The California Department of Toxic Substances Control (DTSC) plans to add end-of-life photovoltaic (PV) modules to the State universal waste regulations, declassifying most PV modules from their current hazardous waste designation.
By adding PV modules, also known as solar panels, to the State universal waste regulations, legislators hope to encourage proper waste disposal, reduce waste abandonment, and increase cost savings for PV module waste generators.
Current End-of-Life PV Module Hazardous Waste Regulations
PV modules fall under the Golden State’s hazardous waste regulations primarily due to their glass and metal components. Solar panels can be made of palladium, silver, nickel, copper, or cadmium. When not disposed of properly, these metals can leach into the soil and groundwater.
For public safety and to protect the environment, California classified end-of-life solar panels as a hazardous waste in 2015,
regulating them under Title 22, Division 20, Chapter 6.5 of the California Code of Regulations.
The DTSC has cited these stringent regulations as a significant burden on generators, disincentivizing them from properly disposing of PV module waste.
Proposed Changes to the California Universal Waste Regulations
Due to concerns of improper disposal
, as well as the low risk posed by PV modules, the DTSC recommends streamlining the PV module waste collection, transport, and treatment to meet California’s universal waste requirements. listed in Title 22, Division 4.5, Chapter 23.
The DTSC has cited the successful inclusion of electronic waste to the universal waste requirements as a positive sign that PV modules’ inclusion will also be a win for waste generators, handlers, and transporters.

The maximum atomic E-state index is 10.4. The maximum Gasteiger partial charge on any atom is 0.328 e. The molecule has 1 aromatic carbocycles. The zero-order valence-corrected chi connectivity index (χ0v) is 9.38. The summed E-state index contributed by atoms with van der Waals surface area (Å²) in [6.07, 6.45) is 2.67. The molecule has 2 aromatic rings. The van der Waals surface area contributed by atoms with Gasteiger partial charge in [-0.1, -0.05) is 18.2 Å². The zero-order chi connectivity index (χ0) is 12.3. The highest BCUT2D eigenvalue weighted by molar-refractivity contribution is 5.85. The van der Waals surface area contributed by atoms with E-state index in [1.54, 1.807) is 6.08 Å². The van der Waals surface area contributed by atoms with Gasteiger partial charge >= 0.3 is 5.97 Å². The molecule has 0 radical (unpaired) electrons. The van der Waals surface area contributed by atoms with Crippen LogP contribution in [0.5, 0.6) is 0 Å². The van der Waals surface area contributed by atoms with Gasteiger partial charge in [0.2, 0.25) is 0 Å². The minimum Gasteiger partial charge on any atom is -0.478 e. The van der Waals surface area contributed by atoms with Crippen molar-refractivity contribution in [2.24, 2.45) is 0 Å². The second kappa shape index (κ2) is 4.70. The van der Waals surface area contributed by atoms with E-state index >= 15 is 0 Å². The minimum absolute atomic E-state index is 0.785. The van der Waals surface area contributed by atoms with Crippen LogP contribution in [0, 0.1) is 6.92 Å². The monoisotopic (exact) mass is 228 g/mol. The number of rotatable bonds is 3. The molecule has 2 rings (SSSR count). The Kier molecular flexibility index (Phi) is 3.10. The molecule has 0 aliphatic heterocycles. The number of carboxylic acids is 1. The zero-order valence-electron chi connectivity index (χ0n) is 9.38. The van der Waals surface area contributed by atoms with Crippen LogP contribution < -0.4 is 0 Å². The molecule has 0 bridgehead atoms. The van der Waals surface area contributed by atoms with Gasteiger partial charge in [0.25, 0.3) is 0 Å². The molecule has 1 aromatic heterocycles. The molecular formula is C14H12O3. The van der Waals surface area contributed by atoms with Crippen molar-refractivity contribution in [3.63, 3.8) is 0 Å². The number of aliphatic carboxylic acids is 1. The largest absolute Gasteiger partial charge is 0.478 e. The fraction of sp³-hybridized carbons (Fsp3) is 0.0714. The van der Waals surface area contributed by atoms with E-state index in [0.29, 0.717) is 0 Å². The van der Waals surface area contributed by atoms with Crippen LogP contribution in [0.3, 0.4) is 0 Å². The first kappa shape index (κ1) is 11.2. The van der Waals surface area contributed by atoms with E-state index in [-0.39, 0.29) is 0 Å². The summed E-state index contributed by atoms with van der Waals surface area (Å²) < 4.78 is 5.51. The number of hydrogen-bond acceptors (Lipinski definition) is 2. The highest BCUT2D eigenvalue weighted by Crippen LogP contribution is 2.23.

According to the DTSC, the proposed regulation will affect how PV module waste is contained, transported, and treated
through the following standards:
- Applying the same transportation standards as for all other universal wastes (i.e., a business may only transport the waste to a destination facility or to another universal waste handler)
- Allowing treatment methods for PV modules that primarily change only the physical shape of the waste (e.g., breaking, shredding, crushing, compacting) and that separate processed material by its physical properties (e.g., size, color, density)
- Specifying the appropriate management standards for the different levels of treatment to ensure that treatment is performed safely by handlers who do not have a hazardous waste facility permit that they would otherwise be required to obtain. DTSC establishes this form of self-implementing authorization because a full or standardized hazardous waste facility permit is not commensurate with the hazards posed by treating PV modules.
The DTSC is currently seeking public comments
on the proposed PV module waste management regulations. Public comments may be submitted via e-mail here
until June 10, 2019.
Be Ready for New Hazardous Waste Regulations Coming Soon to CA
Join us at one of Lion’s California Hazardous Waste Management Workshops
coming to the Golden State in July. You will leave with in-depth knowledge of the DTSC regulations, feeling confident in your ability to implement and comply with Title 22 regs at your facility.
Choose from one of four course dates at a city near you, so you never have to travel too far for too long: